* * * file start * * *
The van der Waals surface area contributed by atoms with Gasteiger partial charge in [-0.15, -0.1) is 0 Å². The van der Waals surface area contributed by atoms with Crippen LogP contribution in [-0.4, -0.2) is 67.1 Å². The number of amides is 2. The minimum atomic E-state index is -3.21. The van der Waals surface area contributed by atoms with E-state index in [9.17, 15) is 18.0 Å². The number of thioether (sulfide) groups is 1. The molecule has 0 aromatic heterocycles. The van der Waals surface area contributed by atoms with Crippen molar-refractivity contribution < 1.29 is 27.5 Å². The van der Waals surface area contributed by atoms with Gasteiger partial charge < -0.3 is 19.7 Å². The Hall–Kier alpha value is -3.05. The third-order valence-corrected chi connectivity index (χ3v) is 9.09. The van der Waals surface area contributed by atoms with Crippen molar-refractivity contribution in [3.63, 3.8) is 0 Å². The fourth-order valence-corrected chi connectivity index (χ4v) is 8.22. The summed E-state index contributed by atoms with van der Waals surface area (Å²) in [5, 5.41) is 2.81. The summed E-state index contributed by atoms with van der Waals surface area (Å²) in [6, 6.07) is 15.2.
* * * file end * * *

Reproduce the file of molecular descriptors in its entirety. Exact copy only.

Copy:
The van der Waals surface area contributed by atoms with Gasteiger partial charge in [-0.15, -0.1) is 0 Å². The van der Waals surface area contributed by atoms with Crippen LogP contribution in [-0.4, -0.2) is 67.1 Å². The number of amides is 2. The minimum atomic E-state index is -3.21. The van der Waals surface area contributed by atoms with E-state index in [9.17, 15) is 18.0 Å². The number of thioether (sulfide) groups is 1. The molecule has 0 aromatic heterocycles. The van der Waals surface area contributed by atoms with Crippen molar-refractivity contribution < 1.29 is 27.5 Å². The van der Waals surface area contributed by atoms with Gasteiger partial charge < -0.3 is 19.7 Å². The Hall–Kier alpha value is -3.05. The third-order valence-corrected chi connectivity index (χ3v) is 9.09. The van der Waals surface area contributed by atoms with Crippen molar-refractivity contribution in [3.63, 3.8) is 0 Å². The fourth-order valence-corrected chi connectivity index (χ4v) is 8.22. The summed E-state index contributed by atoms with van der Waals surface area (Å²) in [5, 5.41) is 2.81. The summed E-state index contributed by atoms with van der Waals surface area (Å²) in [6, 6.07) is 15.2.